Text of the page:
The Republic of the Congo is a central African country along the Atlantic Ocean, also informally called “Congo-Brazzaville”. Pygmies were the first inhabitants of the region. With time and different immigration waves, chiefdoms developed and evolved in more complex forms of societies. Eventually, three kingdoms emerged in the southern part of the country: Loango, Tio and Kongo.
In 1482, the Portuguese navigator Don Diego Cão landed in Kongo and established the first forms of international trade between Europe and African coastal states. The relations between the people of Congo and the Portuguese were initially good. However, they started to deteriorate because of the rapid expansion of the slave trade and the demand of slave labour in São Tomé. By the early 19th century, the slave trade had intensified enormously. The development of new food crops (corn and manioc) had raised the demand for slave labour in the region. The Congo River thus became a major trade boulevard in the region; liaising between the coastal counters and the rest of the territory.
In 1880 – despite the Portuguese and British presence in the region – Pierre de Brazza signed an agreement with the Tio ruler, giving the French a protectorate over the north bank of the Congo River. He founded the now-called city of Brazzaville, which soon became the capital of the country and in 1885, of the French Equatorial Africa as well, which united all the central African French colonies. French domination expanded in the region until it became a French colony in 1891.
The colonial history of Congo was marked by unyielding and oppressive French labour policies. The project of the Congo-Ocean Railway – built between 1921 and 1934 from Pointe-Noire to Brazzaville – cost the lives of 15 000 to 30 000 Africans; to this day the project remains the deadliest colonial endeavour.
In 1956, French adopted the Loi Cadre (enabling act), which granted its African colonies with more autonomy and endowed them with elected governments. Consequently and along the rest of the countries of the French Equatorial Africa, Congo acquired independence in 1960.
After the independence of Congo, the African Socialist Movement (Mouvement Socialiste Africain – MSA) and the Democratic Union for the Defence of African Interests (Union Démocratique pour la Défense des Intérêts Africains – UDDIA) contributed to the polarisation of the country by leaning on the tensions between the North and the South. This hostility stemmed from privileges granted to southern ethnicities during the colonial era.
In 1958, Fulbert Youlou, leader of the UDDIA, founded the first parliamentary government and became Prime Minister. A year later, the Assembly became “National” and elected Youlou President. However, his rule did not last long and in 1963, Youlou was ousted by Alphonse Massamba-Débat. With Massamba-Débat, Congo took a turn to the left: the National Revolutionary Movement (Mouvement National de la Révolution – MNR) was established as the sole party and started seeking support from China and the Soviet Union.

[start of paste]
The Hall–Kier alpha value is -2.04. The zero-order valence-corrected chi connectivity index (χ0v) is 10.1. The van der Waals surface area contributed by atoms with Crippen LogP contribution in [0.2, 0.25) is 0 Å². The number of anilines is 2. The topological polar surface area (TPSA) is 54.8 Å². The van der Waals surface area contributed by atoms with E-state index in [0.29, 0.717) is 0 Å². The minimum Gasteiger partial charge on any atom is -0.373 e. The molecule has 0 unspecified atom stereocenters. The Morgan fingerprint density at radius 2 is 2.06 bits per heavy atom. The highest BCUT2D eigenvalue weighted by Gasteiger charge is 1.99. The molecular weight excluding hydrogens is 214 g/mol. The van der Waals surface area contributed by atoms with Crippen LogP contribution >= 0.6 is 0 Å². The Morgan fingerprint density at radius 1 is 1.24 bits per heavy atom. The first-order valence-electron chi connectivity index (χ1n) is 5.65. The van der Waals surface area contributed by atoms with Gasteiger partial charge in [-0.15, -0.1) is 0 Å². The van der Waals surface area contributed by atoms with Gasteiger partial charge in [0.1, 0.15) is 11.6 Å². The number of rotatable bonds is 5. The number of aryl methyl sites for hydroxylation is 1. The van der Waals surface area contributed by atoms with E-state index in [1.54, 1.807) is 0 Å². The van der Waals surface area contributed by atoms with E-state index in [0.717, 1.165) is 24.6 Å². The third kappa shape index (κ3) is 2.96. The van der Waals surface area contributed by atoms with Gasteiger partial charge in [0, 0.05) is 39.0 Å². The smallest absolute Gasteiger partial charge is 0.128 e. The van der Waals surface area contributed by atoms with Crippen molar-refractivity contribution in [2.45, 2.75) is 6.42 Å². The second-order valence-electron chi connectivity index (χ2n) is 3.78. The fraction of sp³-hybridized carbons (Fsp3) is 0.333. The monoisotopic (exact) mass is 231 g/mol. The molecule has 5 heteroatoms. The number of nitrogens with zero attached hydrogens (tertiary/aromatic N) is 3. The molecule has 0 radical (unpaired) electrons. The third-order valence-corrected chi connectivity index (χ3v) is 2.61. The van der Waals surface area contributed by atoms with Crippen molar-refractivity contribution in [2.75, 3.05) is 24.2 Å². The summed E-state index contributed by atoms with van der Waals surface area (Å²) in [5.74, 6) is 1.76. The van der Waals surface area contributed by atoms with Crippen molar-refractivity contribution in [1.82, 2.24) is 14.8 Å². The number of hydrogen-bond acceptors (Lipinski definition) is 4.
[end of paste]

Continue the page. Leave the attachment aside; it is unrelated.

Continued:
Policy failures resulted in a military coup d’état in 1968, led by Maj. Marien Ngouabi. The socialist line was maintained and the Congolese Labour Party (Parti Congolais du Travail – PCT) replaced the MNR. Ngouabi relocated the control of the country in the North – his place of origin – which triggered the creation of strong opposition movements in Brazzaville and the surrounding areas. Ngouabi was assassinated in 1977, causing the country to dive further into political instability. Yhombi-Opango took over to lead in 1979. Despite being a dedicated militant of the PCT and drafting a new constitution that headed towards building a Marxist-Leninist society, he was considered more moderate than his predecessors and was able to re-establish friendly relations with the French.
In the 1970’s and early 1980’s, the unprecedented petroleum crisis severely impacted the Congolese economy. Facing this impasse, the country had no choice but to sign an agreement with the International Monetary Fund (IMF) to restore its national economy.
In March 1992, a new constitution was adopted by referendum and in August Pascal Lissouba was elected President as a result of the first democratic presidential elections. However, vehement contestation followed the 1993 parliamentary elections which soon erupted into bloody conflict. A successful insurrection led by Sassou-Nguesso in 1997 allowed him to reclaim the presidency. However, because the political leader had spent years politicising ethnic differences and sponsoring militias, any attempts to establish a cease-fire remained insufficient. In the next two years, the Civil War of Congo-Brazzaville devastated the country, causing almost 10 000 people to die in Brazzaville alone.
Eventually, peace agreements were signed between the warring parties over the year 1999. The re-opening of the national dialogue made the drafting of a new constitution possible, as well as its promulgation in January 2002. Yet, the re-election of Sassou-Nguesso a year later jeopardised the newfound peace and stability.
Despite suspicion of election rigging and opposition parties boycotting the elections, Sassou-Nguesso was successfully re-elected in 2009. In 2015, he organised a referendum which allowed him to modify the Constitution and seek another mandate. Opposition protests and contestations failed to invalidate the results of the referendum, such that they remained unwarranted until March 2016 when Sassou-Nguesso obtained over 60% of the presidential election votes. 
|Independence Day||30 June 1960|
|President||Denis Sassou Nguesso|
|GDP||$8.553 billion (2015) |
|Population||4.2 million (2015) |
|Religions||Christianity, indigenous African beliefs|
|Life expectancy||Men : 57 years
Women : 59 years 
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